OneWorld is a non-profit UK-based organisation which innovates new media, mobile and web technologies for social good, helping people across the world to improve their lives and become active citizens.
OneWorld aims to be the place global citizens turn to for news and views from around the world not covered in mainstream media; they are also a key hub that Americans use to find and interact with like-minded individuals and organizations from around the world.
OneWorld's co-founders, Anuradha Vittachi and Peter Armstrong, explain why OneWorld was established in 1995 - and how it evolved over the first 18 years.
They launched OneWorld on 24 January 1995 - a time when governments, NGOs, and even major media organisations had barely heard of the internet. Communications specialists asked us: 'Is the web the same as email?' and: 'What is a link?'
Distressingly, they were scolded for 'betraying the poor', wasting their time on a geeky new medium that 'would only ever be used by a tiny northern elite' instead of supporting traditional development journalists and broadcasters as the One World Broadcasting Trust was set up to do (and we'd recently been appointed its co-directors).
Indeed, their first, timid aim for OneWorld was to create a storage box for global justice stories that development journalists could riffle through - before it dawned on them that the web had a far more startling and original role to play in bringing about global justice.
Until the web came along, most of them had been captive audiences, passive consumers of content delivered by super-expensive, topdown media organisations, usually owned by billionaire media moguls. (Who else could afford them?) They enjoyed the power to control everything we saw, heard and read; shaped the lens through which they perceived and understood the world.
But the web released them from captivity, putting the means of media selection, production and distribution into their own hands. All thjey needed was access to an online computer and a desire to exercise this stunning new power. Millions of them became micro-moguls - and the world became a fairer place, not because a few development media broadcasters had disseminated a little more content, but because the web disseminated media power itself.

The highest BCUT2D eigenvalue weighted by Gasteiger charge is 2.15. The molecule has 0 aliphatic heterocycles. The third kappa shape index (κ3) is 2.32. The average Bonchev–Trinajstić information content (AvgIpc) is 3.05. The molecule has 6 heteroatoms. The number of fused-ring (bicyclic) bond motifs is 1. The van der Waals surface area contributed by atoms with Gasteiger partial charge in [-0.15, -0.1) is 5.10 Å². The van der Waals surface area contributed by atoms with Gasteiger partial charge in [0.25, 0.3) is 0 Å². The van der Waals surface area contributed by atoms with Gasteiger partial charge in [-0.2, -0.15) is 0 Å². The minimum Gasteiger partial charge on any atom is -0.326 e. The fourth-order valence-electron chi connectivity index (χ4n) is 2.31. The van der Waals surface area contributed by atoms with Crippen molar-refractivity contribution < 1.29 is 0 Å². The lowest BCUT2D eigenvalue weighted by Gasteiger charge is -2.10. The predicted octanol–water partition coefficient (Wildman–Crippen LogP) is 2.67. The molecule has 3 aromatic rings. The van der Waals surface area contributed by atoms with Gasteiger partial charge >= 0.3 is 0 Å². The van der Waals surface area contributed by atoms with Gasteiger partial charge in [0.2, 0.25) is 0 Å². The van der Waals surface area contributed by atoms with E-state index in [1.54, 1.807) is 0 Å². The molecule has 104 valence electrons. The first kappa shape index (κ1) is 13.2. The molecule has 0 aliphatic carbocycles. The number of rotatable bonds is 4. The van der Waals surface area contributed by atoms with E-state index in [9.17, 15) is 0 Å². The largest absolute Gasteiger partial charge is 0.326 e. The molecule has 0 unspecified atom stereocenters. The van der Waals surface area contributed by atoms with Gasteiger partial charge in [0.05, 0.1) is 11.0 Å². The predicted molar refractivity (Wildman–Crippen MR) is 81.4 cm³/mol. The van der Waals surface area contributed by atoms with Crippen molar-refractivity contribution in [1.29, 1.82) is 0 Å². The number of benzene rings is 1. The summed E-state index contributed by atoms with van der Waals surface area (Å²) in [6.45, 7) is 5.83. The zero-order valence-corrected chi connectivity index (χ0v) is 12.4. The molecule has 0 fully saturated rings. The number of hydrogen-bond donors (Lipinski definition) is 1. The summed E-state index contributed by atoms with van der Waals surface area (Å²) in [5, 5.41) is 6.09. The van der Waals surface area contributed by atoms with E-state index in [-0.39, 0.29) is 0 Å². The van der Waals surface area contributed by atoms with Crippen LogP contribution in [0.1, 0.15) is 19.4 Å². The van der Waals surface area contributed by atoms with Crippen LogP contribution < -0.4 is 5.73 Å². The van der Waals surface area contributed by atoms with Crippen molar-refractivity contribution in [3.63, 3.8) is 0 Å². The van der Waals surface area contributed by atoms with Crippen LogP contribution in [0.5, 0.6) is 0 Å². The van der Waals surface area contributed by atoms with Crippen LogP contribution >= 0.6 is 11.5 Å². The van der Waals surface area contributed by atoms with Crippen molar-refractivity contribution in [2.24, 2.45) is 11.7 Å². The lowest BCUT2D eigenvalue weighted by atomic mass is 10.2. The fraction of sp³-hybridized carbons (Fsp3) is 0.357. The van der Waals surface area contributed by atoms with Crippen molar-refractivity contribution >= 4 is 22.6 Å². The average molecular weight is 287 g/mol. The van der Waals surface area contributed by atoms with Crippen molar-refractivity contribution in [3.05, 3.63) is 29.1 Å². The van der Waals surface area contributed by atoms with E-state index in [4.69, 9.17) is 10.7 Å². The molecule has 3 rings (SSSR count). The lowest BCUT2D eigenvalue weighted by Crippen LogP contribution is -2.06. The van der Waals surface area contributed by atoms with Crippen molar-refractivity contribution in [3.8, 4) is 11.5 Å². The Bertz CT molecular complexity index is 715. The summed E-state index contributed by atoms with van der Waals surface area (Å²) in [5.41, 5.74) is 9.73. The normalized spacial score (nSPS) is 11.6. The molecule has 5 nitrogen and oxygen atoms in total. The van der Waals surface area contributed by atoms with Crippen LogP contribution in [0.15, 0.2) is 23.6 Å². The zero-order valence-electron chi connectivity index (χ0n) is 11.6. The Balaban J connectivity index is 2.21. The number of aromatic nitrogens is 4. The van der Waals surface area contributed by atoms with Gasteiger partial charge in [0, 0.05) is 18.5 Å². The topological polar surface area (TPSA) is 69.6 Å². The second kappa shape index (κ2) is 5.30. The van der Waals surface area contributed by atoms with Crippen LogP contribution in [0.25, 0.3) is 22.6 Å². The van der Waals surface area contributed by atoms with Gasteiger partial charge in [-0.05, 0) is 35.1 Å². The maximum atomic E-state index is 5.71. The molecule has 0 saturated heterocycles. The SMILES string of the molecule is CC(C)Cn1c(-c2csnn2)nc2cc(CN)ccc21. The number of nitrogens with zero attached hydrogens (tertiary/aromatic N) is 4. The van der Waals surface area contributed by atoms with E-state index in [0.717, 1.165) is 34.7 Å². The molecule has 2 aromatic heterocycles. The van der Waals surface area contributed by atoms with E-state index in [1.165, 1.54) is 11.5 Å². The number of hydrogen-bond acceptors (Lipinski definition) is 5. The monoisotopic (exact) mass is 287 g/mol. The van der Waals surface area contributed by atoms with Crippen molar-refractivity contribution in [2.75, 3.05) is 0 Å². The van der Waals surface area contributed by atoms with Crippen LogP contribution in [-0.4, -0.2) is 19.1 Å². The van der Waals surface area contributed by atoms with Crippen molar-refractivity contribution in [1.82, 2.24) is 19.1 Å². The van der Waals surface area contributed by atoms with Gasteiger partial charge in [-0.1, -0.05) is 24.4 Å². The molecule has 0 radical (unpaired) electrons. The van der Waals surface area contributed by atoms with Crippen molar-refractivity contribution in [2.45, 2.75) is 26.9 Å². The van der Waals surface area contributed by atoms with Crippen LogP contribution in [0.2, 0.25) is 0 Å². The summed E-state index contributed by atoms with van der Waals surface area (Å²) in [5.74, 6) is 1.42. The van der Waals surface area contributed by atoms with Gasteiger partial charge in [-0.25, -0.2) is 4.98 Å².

They were observing a revolution unfolding, and could hardly believe their luck.
But the unfolding was just beginning. Few citizens, even in the north, could access online computers - what chance impoverished southerners? Intermediaries were needed. Since NGOs were often trusted intermediaries for poor people, what if they could use the web to disseminate these hidden voices?
OneWorld pitched into making the first websites for hundreds of NGO partners: from giants like Save the Children and Amnesty to tiny grassroots groups across the global south. And they made them for free till these organisations grasped what a valuable tool they held in their hands. Soon OneWorld had a networked partnership of over three thousand NGOs, spread out across the globe - and it was high time for OneWorld to leave home.
It had begun life as the least regarded of the One World Broadcasting Trust's media projects, but this chick had rapidly outgrown its nest. On International Human Rights Day, 10 December 1999, OneWorld separated amicably from the Trust, and became an organization in its own right.
On the same day, its founders and trustees devolved it from a single organization into an egalitarian network of centres around the world: just three centres on that first day, exploding to thirteen by 2007 - from Jakarta to Helsinki, Washington to Delhi. Each centre was autonomous; each team could develop its own areas of expertise within an overarching purpose, to use digital media to help bring about a fairer world.
Autonomy, expertise, and a compelling sense of purpose: these were the motivating forces that made OneWorld an unforgettably creative place to work.
OneWorld's creative team pioneered the world's first portal on global justice - and early podcasts (years before terms like portal and podcast were coined); and civil society's first spider and search engine; the first free web-radio exchange service; some of the earliest video on the internet, like the clips of a terrified, bewildered 7-year old child imprisoned in a Rwandan gaol for murder. From its inception, OneWorld's campaigning editorial rang warning bells on child abuse, global warming, unaccountable media - themes now finally exercising mainstream media.
The web was not the only media technology mutating before their eyes. In the early 2000s, traditional landline phones gave way to digital mobile phones, and previously unimagined possibilities opened up for relieving poverty and injustice. In Kenya, we noticed that even unemployed families had access to shared mobile phones - which led to OneWorld's pioneering mobile jobs service, providing work for impoverished Kenyans.
This success led to a mobile advice service for farmers in India, helping save their crops, and to a groundbreaking counselling service for hundreds of thousands of adolescents at grave risk of sexual disease and violence in Nigeria, Senegal, Morocco, Egypt and Mali. Since 2012, OneWorld has developed its mobile platforms further, combining SMS services with databases and real-time maps to support election monitors in Senegal, Sierra Leone and Mali.